Kodak: An Example of What Not to do With Your Patents.
Kodak has recently announced that it is on the verge of bankruptcy, which raises many questions. Kodak is a name known for 35mm camera film as well as cameras themselves. They have had considerable success but seem to be caught in a downward spiral that they have been unable to correct. Back in 2004 they were removed from the Dow Jones Average with a stock price of $25.38. It recently hit as low as $0.36 a share. This was a long way down from its high price of $94 a share in February 1997, and it should have been a sign to them that times were changing and that they needed to get their act together.
It is reported that Kodak owns over 10,000 patents and is considering a Chapter 11 filing that could result in the sale of 1,100 patents. They have lawsuits in progress against Apple and RIM, but who doesn’t nowadays? These lawsuits have not been going well, and even the rocket docket of the ITC has announced a delay in reporting the results of a review of the lawsuit against Apple and RIM. I can only question what Kodak is doing in the ITC; if you’re going bankrupt why try and fight a battle to stop Apple and RIM importing phones if you cannot survive the fight? Even if Kodak wins, they will still have to seek damages in a standard court or negotiate royalties, adding more delays that they do not appear to have the capital to survive. Kodak is claiming to need $1 billion in financing to survive bankruptcy proceedings. I think they were playing a game to increase the value of their patents, seeing the doom on the horizon and relying upon the belief that a court ruling of validity would substantially increase its patent portfolio value.
In a last-ditch effort, Kodak fired off some lawsuits against HTC and Apple on Tuesday, January 10, 2012. They have filed in the Western District of New York and the ITC. Kodak’s first smart move so far is seeking some damages and money from its patent portfolio to give Kodak some operating income. This strategy all depends upon whether they can get the money to survive the length of the legal battle in order to actually earn some money to save the company.
It appears as though Kodak has held on to these patents to their own death. They have been trying to sell a number of their patents since last summer, but delays at the ITC have prevented an auction from taking place. Now with Kodak’s additional lawsuits against Apple and HTC, there will be further delays in valuing what their patents are worth. In August 2011 Bloomberg reported that the portfolio could be worth $3 billion. With all these lawsuits pending no one knows what the patents are worth.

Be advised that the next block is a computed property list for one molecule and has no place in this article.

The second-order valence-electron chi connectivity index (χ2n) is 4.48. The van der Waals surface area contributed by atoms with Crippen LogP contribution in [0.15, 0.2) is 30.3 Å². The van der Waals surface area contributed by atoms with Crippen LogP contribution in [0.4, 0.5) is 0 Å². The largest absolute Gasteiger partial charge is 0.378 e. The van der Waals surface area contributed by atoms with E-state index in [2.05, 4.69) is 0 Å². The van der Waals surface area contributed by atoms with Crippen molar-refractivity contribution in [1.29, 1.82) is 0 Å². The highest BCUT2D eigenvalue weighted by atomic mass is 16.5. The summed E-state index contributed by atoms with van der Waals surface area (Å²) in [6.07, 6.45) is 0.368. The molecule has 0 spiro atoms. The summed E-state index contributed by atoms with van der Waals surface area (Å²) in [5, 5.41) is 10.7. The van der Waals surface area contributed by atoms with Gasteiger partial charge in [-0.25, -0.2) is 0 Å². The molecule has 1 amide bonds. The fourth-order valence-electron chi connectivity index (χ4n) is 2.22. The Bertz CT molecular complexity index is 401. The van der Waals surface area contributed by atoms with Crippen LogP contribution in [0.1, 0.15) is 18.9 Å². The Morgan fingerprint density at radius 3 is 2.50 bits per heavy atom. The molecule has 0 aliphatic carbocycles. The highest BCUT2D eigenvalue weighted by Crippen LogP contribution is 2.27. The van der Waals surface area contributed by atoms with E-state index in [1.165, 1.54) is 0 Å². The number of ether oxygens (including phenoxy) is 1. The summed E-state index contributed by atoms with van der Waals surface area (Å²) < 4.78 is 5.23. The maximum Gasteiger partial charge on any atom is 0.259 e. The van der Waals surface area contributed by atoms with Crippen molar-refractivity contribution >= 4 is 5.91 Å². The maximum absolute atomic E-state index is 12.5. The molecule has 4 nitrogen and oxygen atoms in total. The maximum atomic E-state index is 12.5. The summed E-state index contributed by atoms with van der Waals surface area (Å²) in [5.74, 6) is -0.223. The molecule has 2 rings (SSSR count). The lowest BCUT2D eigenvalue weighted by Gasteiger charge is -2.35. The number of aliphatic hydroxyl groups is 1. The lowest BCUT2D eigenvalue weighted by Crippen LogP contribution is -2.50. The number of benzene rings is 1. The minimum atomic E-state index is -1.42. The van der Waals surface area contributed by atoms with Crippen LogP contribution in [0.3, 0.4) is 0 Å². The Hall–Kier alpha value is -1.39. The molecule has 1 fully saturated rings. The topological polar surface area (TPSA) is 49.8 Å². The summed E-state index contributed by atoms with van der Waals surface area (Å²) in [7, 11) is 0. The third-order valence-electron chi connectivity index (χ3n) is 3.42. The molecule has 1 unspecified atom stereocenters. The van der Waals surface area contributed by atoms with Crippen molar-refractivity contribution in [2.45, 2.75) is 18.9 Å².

To put into perspective how much of the patent slice Kodak owns, it is said that over 85% of digital cameras use some of Kodak’s patent technology. Kodak has been buying up digital imaging patents, yet exploring strategic alternatives to marketing or making products based on those patents. I remember seeing some ads for a new printer by Kodak. It is spending money in two directions, buying patents it does not want to use and spending money to develop new technology.
Why spend money to buy patents for a technology that you are no longer pursuing? The best answer seems to be a two-fold reason. First by holding on to patents it created an asset to ensure Kodak’s value as a company. Second, it allowed Kodak to prohibit others from growing into and replacing its film market which is getting eliminated by technology. This only works as long as the patents are valid and this is not a permanent solution because eventually the patents’ terms will expire. Kodak made tons of money by making film, but film is a thing of the past. I bet few of us have picked up a film camera in a long time. I use my phone for almost every picture I take. By owning the patents Kodak was able to restrict the growth of digital camera technology. As we can see, this strategy has not been working out well for Kodak.
What did Kodak forget? It forgot that patents are meant to promote technology, not just a property right or investment. If you want an investment buy stocks, bonds or the like. You cannot just buy a patent and hold onto it like a house. You need to do something with it; take advantage of the technology you have, make an excellent product, and enrich society. Holding patents only to make your company worth more and then only enforcing those patents to increase the company’s value is not the purpose of the patent system.